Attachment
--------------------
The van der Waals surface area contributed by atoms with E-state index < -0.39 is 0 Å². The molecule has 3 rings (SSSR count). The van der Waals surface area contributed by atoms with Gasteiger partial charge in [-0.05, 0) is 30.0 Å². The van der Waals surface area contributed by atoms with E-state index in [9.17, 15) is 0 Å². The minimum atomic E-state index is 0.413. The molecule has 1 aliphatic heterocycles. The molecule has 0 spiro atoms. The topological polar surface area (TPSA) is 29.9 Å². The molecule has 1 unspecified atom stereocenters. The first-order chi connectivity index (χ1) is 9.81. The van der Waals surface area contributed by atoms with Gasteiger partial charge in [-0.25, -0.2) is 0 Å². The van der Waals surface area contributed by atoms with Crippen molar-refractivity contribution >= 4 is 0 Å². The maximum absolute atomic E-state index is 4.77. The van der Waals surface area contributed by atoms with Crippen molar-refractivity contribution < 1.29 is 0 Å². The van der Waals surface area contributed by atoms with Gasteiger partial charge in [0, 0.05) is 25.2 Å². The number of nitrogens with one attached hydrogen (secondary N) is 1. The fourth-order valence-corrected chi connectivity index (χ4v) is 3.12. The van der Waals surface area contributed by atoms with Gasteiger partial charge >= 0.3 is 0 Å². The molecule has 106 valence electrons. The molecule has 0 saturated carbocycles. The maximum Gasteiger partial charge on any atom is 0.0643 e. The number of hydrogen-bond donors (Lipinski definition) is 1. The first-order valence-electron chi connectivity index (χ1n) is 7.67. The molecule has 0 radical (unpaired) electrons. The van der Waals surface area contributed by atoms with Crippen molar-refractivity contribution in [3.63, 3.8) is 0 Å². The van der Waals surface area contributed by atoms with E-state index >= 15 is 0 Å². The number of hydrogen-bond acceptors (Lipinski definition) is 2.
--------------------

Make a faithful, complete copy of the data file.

The van der Waals surface area contributed by atoms with E-state index < -0.39 is 0 Å². The molecule has 3 rings (SSSR count). The van der Waals surface area contributed by atoms with Gasteiger partial charge in [-0.05, 0) is 30.0 Å². The van der Waals surface area contributed by atoms with E-state index in [9.17, 15) is 0 Å². The minimum atomic E-state index is 0.413. The molecule has 1 aliphatic heterocycles. The molecule has 0 spiro atoms. The topological polar surface area (TPSA) is 29.9 Å². The molecule has 1 unspecified atom stereocenters. The first-order chi connectivity index (χ1) is 9.81. The van der Waals surface area contributed by atoms with Gasteiger partial charge in [-0.25, -0.2) is 0 Å². The van der Waals surface area contributed by atoms with Crippen molar-refractivity contribution >= 4 is 0 Å². The maximum absolute atomic E-state index is 4.77. The van der Waals surface area contributed by atoms with Crippen molar-refractivity contribution < 1.29 is 0 Å². The van der Waals surface area contributed by atoms with Gasteiger partial charge in [0, 0.05) is 25.2 Å². The number of nitrogens with one attached hydrogen (secondary N) is 1. The fourth-order valence-corrected chi connectivity index (χ4v) is 3.12. The van der Waals surface area contributed by atoms with Gasteiger partial charge >= 0.3 is 0 Å². The molecule has 106 valence electrons. The molecule has 0 saturated carbocycles. The maximum Gasteiger partial charge on any atom is 0.0643 e. The number of hydrogen-bond donors (Lipinski definition) is 1. The first-order valence-electron chi connectivity index (χ1n) is 7.67. The molecule has 0 radical (unpaired) electrons. The van der Waals surface area contributed by atoms with Crippen molar-refractivity contribution in [3.63, 3.8) is 0 Å². The van der Waals surface area contributed by atoms with E-state index >= 15 is 0 Å². The number of hydrogen-bond acceptors (Lipinski definition) is 2.